At least 3 representatives chosen by Minds Matter – Portland Chapter, and one representative of
the Walker Family Foundation shall serve on the selection committee.
Grantees would be selected and informed in their senior year. Funding for scholarship grants and the grant to Minds Matter – Portland Chapter would be in time for fall tuition payments.
Complete a MMMSA Application Form on-line by the deadline listed.
Manage a Scholarship Program with WizeHive
About three and half years ago, Wayne Wischmann first walked into a Minds Matter Portland Saturday Session and began his three-year journey as a mentor. After his mentee graduated last spring and headed off to college, Wayne briefly considered taking a year off and figuring out where he would best fit in to Minds Matter when he came back. Minds Matter Portland, however, had different plans for Wayne. Wayne inquired about what other roles he might take on where support was needed, and before he knew it, Wayne was anointed the Program Director!
As Wayne jumped into this new role, he found he was able to make an impact beyond the class of 45 or so mentees and mentors he had brought fun, energy, deep thoughts and levity to over the previous three years of his involvement.
When you ask around Minds Matter, “What does Wayne bring to Minds Matter?” you get a lot of responses. You get words and phrases like “laconic”, “strong but flexible”, “cool under fire”, “student-centered”, “true team player”, and “omni-present”.
Wayne’s dedication to really knowing and understanding Minds Matter inside and out has been noted, and he can be seen and heard through the entire organization with his focus on being available and of use; he was even found busy judging at the first annual “reindeer games” when mentees transformed themselves into human snowmen this past December. What versatility! Wayne has already managed to bring heart and backbone to most parts of Minds Matter, with a generous and caring nature that shows up each Saturday wearing work clothes.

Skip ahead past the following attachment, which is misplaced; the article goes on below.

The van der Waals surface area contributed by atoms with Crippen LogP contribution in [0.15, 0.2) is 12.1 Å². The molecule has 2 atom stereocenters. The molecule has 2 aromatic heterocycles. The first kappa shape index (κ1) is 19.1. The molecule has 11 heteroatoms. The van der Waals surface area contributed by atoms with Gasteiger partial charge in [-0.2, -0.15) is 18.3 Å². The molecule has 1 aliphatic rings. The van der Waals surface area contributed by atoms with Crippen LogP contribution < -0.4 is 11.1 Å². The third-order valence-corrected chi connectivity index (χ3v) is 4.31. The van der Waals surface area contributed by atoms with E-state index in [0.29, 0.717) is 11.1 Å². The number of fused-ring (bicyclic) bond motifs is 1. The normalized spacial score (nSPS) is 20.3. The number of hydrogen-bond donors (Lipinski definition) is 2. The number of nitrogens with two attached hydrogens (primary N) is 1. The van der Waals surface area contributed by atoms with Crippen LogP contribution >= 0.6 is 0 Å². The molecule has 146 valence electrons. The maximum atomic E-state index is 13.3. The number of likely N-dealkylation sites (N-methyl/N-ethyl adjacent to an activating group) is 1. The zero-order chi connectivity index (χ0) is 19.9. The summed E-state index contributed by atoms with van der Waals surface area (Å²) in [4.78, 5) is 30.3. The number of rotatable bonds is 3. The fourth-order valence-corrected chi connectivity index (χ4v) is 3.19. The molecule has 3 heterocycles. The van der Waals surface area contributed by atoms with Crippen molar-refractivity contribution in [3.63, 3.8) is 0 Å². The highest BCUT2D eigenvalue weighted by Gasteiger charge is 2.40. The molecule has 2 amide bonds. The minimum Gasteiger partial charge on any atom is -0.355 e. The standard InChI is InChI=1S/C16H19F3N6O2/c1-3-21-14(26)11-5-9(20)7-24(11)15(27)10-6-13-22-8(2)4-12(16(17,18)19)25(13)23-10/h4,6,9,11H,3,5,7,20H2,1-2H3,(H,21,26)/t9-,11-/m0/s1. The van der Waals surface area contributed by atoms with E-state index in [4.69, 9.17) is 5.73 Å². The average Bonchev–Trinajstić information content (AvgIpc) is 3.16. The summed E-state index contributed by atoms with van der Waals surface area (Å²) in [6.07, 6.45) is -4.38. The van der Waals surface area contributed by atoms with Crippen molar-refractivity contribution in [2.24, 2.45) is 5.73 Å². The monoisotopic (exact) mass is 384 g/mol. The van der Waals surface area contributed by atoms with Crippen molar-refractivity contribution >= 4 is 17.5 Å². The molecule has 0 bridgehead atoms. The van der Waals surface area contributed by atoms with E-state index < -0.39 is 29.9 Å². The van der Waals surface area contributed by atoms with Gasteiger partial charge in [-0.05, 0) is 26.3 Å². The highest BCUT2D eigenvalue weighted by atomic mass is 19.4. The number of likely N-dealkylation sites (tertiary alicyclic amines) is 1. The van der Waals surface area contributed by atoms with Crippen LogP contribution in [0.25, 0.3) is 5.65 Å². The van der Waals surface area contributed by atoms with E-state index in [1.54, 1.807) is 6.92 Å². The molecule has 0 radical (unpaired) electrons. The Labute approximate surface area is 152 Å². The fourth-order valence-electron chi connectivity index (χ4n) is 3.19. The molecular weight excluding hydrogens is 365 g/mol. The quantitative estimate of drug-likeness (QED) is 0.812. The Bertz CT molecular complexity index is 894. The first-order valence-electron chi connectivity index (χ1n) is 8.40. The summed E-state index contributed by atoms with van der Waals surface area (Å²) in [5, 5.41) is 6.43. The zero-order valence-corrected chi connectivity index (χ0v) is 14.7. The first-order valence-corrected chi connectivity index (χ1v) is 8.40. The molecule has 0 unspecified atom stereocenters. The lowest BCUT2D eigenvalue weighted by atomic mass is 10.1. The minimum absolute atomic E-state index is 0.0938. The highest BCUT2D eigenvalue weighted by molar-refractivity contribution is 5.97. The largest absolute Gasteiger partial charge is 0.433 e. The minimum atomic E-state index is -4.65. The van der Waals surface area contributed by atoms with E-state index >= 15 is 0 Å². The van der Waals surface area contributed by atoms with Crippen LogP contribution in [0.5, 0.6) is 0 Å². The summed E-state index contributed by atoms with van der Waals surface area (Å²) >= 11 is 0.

What keeps Wayne doing all that he does, and how did we find him? Wayne first heard about Minds Matter Portland from a friend of his from graduate school who encouraged him to look into becoming a mentor. Her instincts were right, and after looking into the program, Wayne found that he “connected with the concept and principles of the program”. Wayne says he stays involved because he is inspired by our mentees, and the fact that they come every Saturday for over four hours because they want to be there. He appreciates that they are willing to put in the extra time to improve their path in life, and the fact that this organization can take kids who want to be there, and provide them with that chance and direction. Earlier in his volunteering, Wayne says the words of another mentor stuck in his head, that the motivation to be involved with Minds Matter comes from “…wanting to see the rest of the story for each mentee”. Wayne, who holds his Associate’s Degree at High-Tech Institute (University of Montana), and his Bachelor’s in Business Management and a Master’s in Business Administration with a concentration in Technical Management (University of Phoenix), is making sure that our students continue to have direction and opportunities and can continue to have support in opening those doors to their future educational goals.